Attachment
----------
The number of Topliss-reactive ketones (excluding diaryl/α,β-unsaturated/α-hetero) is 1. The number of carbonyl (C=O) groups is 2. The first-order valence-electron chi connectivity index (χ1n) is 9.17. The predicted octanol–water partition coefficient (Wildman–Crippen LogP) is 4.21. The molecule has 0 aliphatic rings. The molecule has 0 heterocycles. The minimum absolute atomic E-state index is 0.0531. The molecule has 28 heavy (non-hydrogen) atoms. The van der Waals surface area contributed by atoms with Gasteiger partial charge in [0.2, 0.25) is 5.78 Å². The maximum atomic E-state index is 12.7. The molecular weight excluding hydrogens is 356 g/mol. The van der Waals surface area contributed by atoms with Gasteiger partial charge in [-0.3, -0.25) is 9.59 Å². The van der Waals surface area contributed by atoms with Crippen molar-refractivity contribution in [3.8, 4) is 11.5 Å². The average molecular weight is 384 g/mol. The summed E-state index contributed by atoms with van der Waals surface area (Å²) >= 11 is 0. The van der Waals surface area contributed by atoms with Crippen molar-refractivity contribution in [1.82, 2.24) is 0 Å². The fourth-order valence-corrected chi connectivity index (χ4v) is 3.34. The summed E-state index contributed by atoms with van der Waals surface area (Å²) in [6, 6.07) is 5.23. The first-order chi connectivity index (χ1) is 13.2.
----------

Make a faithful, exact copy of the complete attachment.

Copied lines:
The number of Topliss-reactive ketones (excluding diaryl/α,β-unsaturated/α-hetero) is 1. The number of carbonyl (C=O) groups is 2. The first-order valence-electron chi connectivity index (χ1n) is 9.17. The predicted octanol–water partition coefficient (Wildman–Crippen LogP) is 4.21. The molecule has 0 aliphatic rings. The molecule has 0 heterocycles. The minimum absolute atomic E-state index is 0.0531. The molecule has 28 heavy (non-hydrogen) atoms. The van der Waals surface area contributed by atoms with Gasteiger partial charge in [0.2, 0.25) is 5.78 Å². The maximum atomic E-state index is 12.7. The molecular weight excluding hydrogens is 356 g/mol. The van der Waals surface area contributed by atoms with Gasteiger partial charge in [-0.3, -0.25) is 9.59 Å². The van der Waals surface area contributed by atoms with Crippen molar-refractivity contribution in [3.8, 4) is 11.5 Å². The average molecular weight is 384 g/mol. The summed E-state index contributed by atoms with van der Waals surface area (Å²) >= 11 is 0. The van der Waals surface area contributed by atoms with Crippen molar-refractivity contribution in [1.82, 2.24) is 0 Å². The fourth-order valence-corrected chi connectivity index (χ4v) is 3.34. The summed E-state index contributed by atoms with van der Waals surface area (Å²) in [6, 6.07) is 5.23. The first-order chi connectivity index (χ1) is 13.2.